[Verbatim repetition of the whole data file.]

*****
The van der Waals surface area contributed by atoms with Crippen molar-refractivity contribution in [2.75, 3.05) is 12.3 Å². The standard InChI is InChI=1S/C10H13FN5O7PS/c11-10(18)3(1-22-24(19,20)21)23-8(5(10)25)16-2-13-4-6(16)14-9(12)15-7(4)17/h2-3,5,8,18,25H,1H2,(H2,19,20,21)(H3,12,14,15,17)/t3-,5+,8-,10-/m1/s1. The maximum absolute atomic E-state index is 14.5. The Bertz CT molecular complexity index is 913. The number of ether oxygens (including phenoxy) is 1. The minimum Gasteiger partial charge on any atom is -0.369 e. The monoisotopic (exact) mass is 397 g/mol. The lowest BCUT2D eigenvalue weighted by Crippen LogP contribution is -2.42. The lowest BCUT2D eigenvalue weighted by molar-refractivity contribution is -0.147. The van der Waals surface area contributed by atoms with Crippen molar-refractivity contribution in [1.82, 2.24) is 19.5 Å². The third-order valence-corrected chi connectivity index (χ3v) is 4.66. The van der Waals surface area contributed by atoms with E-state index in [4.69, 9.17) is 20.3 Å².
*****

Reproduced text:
The van der Waals surface area contributed by atoms with Crippen molar-refractivity contribution in [2.75, 3.05) is 12.3 Å². The standard InChI is InChI=1S/C10H13FN5O7PS/c11-10(18)3(1-22-24(19,20)21)23-8(5(10)25)16-2-13-4-6(16)14-9(12)15-7(4)17/h2-3,5,8,18,25H,1H2,(H2,19,20,21)(H3,12,14,15,17)/t3-,5+,8-,10-/m1/s1. The maximum absolute atomic E-state index is 14.5. The Bertz CT molecular complexity index is 913. The number of ether oxygens (including phenoxy) is 1. The minimum Gasteiger partial charge on any atom is -0.369 e. The monoisotopic (exact) mass is 397 g/mol. The lowest BCUT2D eigenvalue weighted by Crippen LogP contribution is -2.42. The lowest BCUT2D eigenvalue weighted by molar-refractivity contribution is -0.147. The van der Waals surface area contributed by atoms with Crippen molar-refractivity contribution in [1.82, 2.24) is 19.5 Å². The third-order valence-corrected chi connectivity index (χ3v) is 4.66. The van der Waals surface area contributed by atoms with E-state index in [4.69, 9.17) is 20.3 Å².